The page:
In a move certain to be seized on by critics who claim the city is waging a war on cars, a study of an Etobicoke-to-Scarborough bike lane right across Bloor Street and Danforth Avenue will soon be unveiled by Toronto officials.
The feasibility study contemplates a city-spanning bicycle lane from Victoria Park Avenue to Kipling Avenue, passing through Greektown, the Annex and Bloor West Village, among other neighbourhoods.
The idea - long demanded by cycling activists who say the city lacks safe east-west bicycle routes - is expected to face a fight from drivers and business owners.
The report is still being finalized but is expected to come before the city's works committee on June 3.
It will outline the options for fitting a cross-city bicycle lane onto Bloor Street and Danforth Avenue, such as the elimination of on-street parking or keeping parking but reducing rush-hour traffic to one lane in each direction, said Daniel Egan, the city's manager of pedestrian and cycling infrastructure.
"There isn't an easy design that can be implemented that is not going to have a big impact on the street," Mr. Egan said, adding that city council will have to decide whether to go ahead with a detailed design and public consultations.
But Councillor Adrian Heaps (Ward 35, Scarborough Southwest), the chairman of the city's cycling committee, said he thinks a first stretch of the proposed Danforth Avenue bicycle lane, from Victoria Park to Sherbourne Street, could be installed as early as this year.
Mr. Heaps said the road is wide enough, even along the Danforth's popular stretch of mostly Greek restaurants between Broadview and Pape Avenues, to maintain on-street parking along with a bicycle lane.
"Taking away parking there would have a dramatic effect on the merchants and the restaurants," Mr. Heaps said. "We respect that. The mandate is, how do we get bike lanes in there and retain parking and respect for traffic flow? We're very close."
While he said a conventional painted bicycle lane, running alongside a lane of parked cars, is likely the preferred option, designs under consideration include "dedicated boulevards," or bicycle lanes separated from the street by bollards and which could involve bicycle-only traffic signals.
Councillor Case Ootes (Ward 29, Toronto-Danforth), who has opposed bicycle lanes in the past, said neither he nor local businesses have been consulted about plans for a Danforth bicycle lane. He said he doubted bicycle lanes could be squeezed onto the Danforth without reducing parking or snarling car traffic.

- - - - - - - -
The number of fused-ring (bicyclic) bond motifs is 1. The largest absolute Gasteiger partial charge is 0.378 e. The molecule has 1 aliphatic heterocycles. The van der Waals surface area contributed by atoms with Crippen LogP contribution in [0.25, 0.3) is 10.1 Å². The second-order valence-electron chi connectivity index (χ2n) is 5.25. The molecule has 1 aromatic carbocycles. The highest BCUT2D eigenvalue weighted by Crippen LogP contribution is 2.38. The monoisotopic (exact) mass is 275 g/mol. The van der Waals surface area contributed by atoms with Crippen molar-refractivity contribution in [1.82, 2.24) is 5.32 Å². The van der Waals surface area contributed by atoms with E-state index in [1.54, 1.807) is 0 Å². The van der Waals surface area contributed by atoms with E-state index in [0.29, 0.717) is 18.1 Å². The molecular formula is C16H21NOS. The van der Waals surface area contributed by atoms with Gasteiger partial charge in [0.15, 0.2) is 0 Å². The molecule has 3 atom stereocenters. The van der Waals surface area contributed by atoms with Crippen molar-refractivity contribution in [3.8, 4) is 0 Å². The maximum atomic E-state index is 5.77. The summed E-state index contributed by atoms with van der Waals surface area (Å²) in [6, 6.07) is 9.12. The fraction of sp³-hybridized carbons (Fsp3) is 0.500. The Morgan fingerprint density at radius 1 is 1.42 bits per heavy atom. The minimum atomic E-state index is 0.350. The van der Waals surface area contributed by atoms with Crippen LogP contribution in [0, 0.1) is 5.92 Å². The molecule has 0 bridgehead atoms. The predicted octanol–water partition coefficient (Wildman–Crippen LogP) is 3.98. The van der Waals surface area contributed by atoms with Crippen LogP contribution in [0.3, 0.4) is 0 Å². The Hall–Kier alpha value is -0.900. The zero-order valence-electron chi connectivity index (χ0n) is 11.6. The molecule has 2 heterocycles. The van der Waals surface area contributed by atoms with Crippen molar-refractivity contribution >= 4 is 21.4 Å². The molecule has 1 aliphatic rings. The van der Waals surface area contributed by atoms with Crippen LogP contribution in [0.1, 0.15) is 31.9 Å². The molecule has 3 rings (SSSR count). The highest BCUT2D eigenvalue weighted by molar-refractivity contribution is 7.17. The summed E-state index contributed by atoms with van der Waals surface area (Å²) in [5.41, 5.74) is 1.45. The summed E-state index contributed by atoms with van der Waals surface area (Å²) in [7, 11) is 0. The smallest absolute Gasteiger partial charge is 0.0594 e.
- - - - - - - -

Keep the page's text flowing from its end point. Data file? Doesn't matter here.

"We keep doing these things on an ad-hoc basis without taking a look at the overall traffic situation," Mr. Ootes said, citing other city transportation initiatives such as the proposed narrowing of Jarvis Street, which is before city council next week. "... That's sadly lacking, and I think it's irresponsible."
A spokeswoman for the Greektown Business Improvement Area, which represents businesses along the Danforth, said the group's board has heard nothing about the bicycle-lane plan.
"Your call is the very first time that we have heard anything about the suggestion of bike lanes on Danforth Avenue," said Faiza Ansari, the BIA's director of operations. "So at this point, we don't have any comment but we are obviously going to find out what the heck is going on. It does concern us."
Glyn Laverick, chairman of the Danforth Business Improvement Area, said he has heard about the proposed bicycle lane but believes the city will have to consult businesses before going ahead. Restaurant owners say the area suffers from a shortage of parking now, he added.
"I know from a business point of view, I can't see it being met with open arms," said Mr. Laverick, owner of the Danforth Music Hall.
Albert Koehl, an environmental lawyer and co-founder of Bells on Bloor - a group that has been fighting for a Bloor Street bicycle lane - said that even if parking has to be sacrificed, a bicycle lane will attract new customers - on bicycles. He said he will be watching the city - long criticized for failing to deliver promised bicycle lanes - to see if it follows through.
"Given the city's track record ... we won't be celebrating any proposals or announcements about bike lanes until we are actually cycling on them," Mr. Koehl said.
Mr. Heaps said he does not think the Bloor-Danforth lane will be a massive council fight, since only a handful of councillors have opposed recent bicycle-lane measures.
"At the end of the day, it comes down to a council vote and harnessing public opinion," Mr. Heaps said. "I think public opinion is strongly in favour of seeing cycling infrastructure expanded."
It's not just Bloor Street. In addition to a study of a city-spanning lane across Bloor Street and Danforth Avenue, the city's cycling committee chairman, Councillor Adrian Heaps, says council will debate proposed bicycle lanes on University Avenue and encircling the Ontario Legislature on Queen's Park Crescent.
"We have to make a definite statement and go around our provincial counterparts," said Mr. Heaps. "There is ample room to respect traffic flow."
The proposed University Avenue lanes would start at Queen Street West. City transportation planners have been looking at "protected" bicycle lanes separated from automobile traffic by bollards or other barrier. But Mr. Heaps said such a plan might pose problems for ambulances serving University Avenue's hospitals, meaning the new lanes will likely be conventional ones.
The University Avenue lanes are part of a proposed package of new downtown bicycle lanes expected to come to the city's works committee on June 3. The new lanes are aimed at beefing up cycling routes before the planned 2010 launch of Toronto's bicycle-sharing service, modelled on similar services in Paris and Montreal. Jeff Gray